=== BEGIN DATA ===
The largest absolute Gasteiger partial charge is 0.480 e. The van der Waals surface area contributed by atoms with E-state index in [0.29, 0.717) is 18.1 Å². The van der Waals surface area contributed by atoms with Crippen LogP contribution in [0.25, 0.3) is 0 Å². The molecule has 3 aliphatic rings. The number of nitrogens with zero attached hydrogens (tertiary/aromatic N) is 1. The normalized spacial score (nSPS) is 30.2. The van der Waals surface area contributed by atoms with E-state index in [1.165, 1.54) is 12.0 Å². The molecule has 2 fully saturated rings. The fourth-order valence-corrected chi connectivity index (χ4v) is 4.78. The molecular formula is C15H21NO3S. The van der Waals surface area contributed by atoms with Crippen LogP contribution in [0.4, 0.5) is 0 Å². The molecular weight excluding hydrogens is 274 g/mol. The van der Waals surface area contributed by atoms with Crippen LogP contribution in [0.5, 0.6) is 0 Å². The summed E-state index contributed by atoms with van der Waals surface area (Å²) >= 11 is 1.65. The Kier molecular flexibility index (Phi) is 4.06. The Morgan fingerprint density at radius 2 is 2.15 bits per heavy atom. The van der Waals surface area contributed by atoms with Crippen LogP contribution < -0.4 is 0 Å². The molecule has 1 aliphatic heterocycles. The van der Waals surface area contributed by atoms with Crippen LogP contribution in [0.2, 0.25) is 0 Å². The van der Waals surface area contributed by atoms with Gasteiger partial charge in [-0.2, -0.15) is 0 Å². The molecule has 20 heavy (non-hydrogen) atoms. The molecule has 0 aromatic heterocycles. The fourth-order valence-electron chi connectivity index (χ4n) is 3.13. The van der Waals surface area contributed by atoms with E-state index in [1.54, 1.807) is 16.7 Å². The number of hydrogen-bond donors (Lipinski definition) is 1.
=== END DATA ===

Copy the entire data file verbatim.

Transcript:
The largest absolute Gasteiger partial charge is 0.480 e. The van der Waals surface area contributed by atoms with E-state index in [0.29, 0.717) is 18.1 Å². The van der Waals surface area contributed by atoms with Crippen LogP contribution in [0.25, 0.3) is 0 Å². The molecule has 3 aliphatic rings. The number of nitrogens with zero attached hydrogens (tertiary/aromatic N) is 1. The normalized spacial score (nSPS) is 30.2. The van der Waals surface area contributed by atoms with E-state index in [1.165, 1.54) is 12.0 Å². The molecule has 2 fully saturated rings. The fourth-order valence-corrected chi connectivity index (χ4v) is 4.78. The molecular formula is C15H21NO3S. The van der Waals surface area contributed by atoms with Crippen LogP contribution in [0.4, 0.5) is 0 Å². The molecular weight excluding hydrogens is 274 g/mol. The van der Waals surface area contributed by atoms with Crippen LogP contribution in [0.5, 0.6) is 0 Å². The summed E-state index contributed by atoms with van der Waals surface area (Å²) >= 11 is 1.65. The Kier molecular flexibility index (Phi) is 4.06. The Morgan fingerprint density at radius 2 is 2.15 bits per heavy atom. The van der Waals surface area contributed by atoms with Crippen LogP contribution < -0.4 is 0 Å². The molecule has 1 aliphatic heterocycles. The van der Waals surface area contributed by atoms with Crippen LogP contribution in [0.2, 0.25) is 0 Å². The van der Waals surface area contributed by atoms with Gasteiger partial charge in [-0.2, -0.15) is 0 Å². The molecule has 20 heavy (non-hydrogen) atoms. The molecule has 0 aromatic heterocycles. The fourth-order valence-electron chi connectivity index (χ4n) is 3.13. The van der Waals surface area contributed by atoms with E-state index in [1.54, 1.807) is 16.7 Å². The number of hydrogen-bond donors (Lipinski definition) is 1.